GNU/Linux Desktop Survival Guide
by Graham Williams
Why bother with open source software when Microsoft has the market sewn up? But does Microsoft have the monopoly? Certainly it has the market share to force its will commercially. But open source has significant, often unrecognised, market share.
The cost of GNU/Linux (it is freely available for no purchase fee to whoever wants it) is not necessarily the primary issue! In fact, the driving force has been the freedom to access the source code and to use the software without limitation. If we have a new idea and want to implement that in the Microsoft operating system, we can not. We are free to do so with open source software. Usability, reliability, security, and developerability are often the most important issues for many users, and this is where open source excels.
GNU/Linux offers a value proposition that money can not buy! The investment in GNU/Linux is really an investment in human beings working to bring a better and coordinated solution to the organisation. A solution that in the long run delivers more for less, without the traditional tie-in of proprietary systems.
Where does open source play a role in the computing world? In fact, everywhere! In November 2005, 71% of web servers in the world were running apache and 20% were running Microsoft's IIS. In 2006 IBM noted that GNU/Linux has won the server market, with 83% of servers being sold running GNU/Linux. The open source implementation of domain name services (which provide the backbone system for the web names that we see all the time) has 95% of the market. The open source sendmail email server has 42% of the market compared to Microsoft Exchange's 18%. And the secure shell market is dominated, 89%, by the open source OpenSSH.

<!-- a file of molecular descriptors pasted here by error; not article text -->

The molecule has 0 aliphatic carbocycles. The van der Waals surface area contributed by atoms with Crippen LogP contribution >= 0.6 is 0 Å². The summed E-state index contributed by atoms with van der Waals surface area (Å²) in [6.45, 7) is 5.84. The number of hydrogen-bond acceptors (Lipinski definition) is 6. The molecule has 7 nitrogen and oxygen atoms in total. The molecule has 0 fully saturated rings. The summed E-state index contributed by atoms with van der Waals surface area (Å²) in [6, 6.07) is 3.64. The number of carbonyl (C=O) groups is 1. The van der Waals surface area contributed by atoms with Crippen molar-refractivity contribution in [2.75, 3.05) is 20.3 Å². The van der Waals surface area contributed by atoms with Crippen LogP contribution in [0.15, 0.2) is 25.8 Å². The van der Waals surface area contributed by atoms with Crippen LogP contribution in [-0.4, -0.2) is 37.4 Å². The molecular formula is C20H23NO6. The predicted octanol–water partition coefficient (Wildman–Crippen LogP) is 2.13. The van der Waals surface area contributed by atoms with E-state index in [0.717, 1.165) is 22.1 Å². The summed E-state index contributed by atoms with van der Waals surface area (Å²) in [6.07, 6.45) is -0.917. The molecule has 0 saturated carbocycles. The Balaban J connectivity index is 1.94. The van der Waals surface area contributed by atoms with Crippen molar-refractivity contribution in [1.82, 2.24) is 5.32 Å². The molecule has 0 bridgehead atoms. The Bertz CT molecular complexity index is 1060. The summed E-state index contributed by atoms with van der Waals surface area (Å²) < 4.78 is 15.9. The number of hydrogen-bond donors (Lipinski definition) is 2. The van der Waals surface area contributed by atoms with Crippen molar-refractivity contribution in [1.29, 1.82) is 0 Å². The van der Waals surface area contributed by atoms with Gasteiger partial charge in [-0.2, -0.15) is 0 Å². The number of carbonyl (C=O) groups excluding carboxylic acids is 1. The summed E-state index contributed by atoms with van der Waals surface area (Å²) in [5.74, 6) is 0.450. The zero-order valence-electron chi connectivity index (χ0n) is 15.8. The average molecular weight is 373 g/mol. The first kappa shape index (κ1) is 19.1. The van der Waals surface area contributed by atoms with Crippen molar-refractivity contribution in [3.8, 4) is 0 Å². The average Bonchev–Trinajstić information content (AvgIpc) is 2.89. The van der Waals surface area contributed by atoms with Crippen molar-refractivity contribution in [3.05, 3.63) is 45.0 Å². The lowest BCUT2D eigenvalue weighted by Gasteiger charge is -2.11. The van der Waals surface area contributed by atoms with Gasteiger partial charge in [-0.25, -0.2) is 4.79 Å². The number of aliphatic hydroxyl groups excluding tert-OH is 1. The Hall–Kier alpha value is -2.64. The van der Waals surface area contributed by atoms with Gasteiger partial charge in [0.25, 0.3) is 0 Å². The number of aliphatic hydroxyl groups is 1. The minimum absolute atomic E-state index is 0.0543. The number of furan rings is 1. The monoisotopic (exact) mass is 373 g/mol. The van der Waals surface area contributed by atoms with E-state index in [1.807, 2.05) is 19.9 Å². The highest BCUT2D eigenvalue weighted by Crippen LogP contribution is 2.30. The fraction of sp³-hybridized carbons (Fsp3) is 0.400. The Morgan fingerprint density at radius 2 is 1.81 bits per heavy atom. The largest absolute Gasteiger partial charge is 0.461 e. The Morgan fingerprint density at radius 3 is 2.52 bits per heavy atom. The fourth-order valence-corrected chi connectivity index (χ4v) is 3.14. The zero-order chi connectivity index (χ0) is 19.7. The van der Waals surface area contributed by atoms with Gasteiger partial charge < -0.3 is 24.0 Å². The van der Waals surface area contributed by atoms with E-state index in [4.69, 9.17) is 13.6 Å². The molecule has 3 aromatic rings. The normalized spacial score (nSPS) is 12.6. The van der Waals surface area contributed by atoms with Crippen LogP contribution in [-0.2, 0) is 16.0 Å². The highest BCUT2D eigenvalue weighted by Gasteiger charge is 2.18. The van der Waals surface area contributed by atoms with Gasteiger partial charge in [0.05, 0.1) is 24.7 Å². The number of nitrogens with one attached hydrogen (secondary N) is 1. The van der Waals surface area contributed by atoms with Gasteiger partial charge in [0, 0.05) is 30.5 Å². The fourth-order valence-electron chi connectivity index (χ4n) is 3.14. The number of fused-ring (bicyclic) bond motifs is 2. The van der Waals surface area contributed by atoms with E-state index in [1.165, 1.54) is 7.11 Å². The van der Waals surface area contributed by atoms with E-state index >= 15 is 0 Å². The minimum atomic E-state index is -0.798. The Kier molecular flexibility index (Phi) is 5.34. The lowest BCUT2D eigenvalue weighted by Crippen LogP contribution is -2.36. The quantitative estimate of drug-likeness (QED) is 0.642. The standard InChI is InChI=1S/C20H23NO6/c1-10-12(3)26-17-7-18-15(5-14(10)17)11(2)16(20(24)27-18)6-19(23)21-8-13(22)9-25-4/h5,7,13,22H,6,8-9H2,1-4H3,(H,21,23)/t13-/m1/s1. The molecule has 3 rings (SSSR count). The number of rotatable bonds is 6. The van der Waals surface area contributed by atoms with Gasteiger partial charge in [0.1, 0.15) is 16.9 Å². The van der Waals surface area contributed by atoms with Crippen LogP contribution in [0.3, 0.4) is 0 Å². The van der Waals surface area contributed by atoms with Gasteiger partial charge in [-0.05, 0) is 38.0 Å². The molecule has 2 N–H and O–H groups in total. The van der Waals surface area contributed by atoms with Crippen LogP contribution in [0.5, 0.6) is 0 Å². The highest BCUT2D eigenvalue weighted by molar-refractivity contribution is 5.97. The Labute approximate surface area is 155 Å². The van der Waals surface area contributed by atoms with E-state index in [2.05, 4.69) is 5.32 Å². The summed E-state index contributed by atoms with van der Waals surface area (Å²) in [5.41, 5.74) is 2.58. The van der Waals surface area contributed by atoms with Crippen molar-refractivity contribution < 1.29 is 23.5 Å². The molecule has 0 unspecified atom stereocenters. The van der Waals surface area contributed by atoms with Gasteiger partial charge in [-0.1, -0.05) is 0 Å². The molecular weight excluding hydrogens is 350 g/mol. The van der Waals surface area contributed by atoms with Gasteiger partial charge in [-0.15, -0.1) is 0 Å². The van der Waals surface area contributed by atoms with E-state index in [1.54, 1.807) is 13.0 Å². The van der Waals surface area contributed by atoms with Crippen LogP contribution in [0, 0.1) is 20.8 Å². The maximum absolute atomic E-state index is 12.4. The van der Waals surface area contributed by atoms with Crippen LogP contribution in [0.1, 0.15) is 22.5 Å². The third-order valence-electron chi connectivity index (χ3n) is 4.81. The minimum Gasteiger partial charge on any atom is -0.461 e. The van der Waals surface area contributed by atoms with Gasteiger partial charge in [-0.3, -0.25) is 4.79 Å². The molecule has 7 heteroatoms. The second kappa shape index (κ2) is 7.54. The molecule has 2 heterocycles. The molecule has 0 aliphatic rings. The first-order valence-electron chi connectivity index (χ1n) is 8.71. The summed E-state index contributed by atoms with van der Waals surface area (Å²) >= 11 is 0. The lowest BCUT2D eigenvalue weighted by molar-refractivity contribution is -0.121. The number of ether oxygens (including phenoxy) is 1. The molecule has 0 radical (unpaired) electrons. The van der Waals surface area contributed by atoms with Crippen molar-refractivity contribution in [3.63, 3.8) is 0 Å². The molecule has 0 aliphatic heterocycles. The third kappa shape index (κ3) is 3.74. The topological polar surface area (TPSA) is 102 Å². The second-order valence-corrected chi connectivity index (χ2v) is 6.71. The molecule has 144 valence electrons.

But what is wrong with proprietary systems? Look at Microsoft's power from proprietary MS/Word documents - on 27 October 2005 (see Infoworld and Neowin) they threatened to remove MS/Word from South Korea because they did not agree with its free trade investigations into their commercial practises. This would have an adverse impact on government and industry who have locked in to the proprietary format and potentially would no longer have access to their own documents. Of course Microsoft is keen to retain proprietary formats and its ability to sway governments to suit its interests, rather than yours.
We begin here with a review of major decisions by governments and organisations the world over to move to open standards and open source, then review some of the key benefits of such an approach.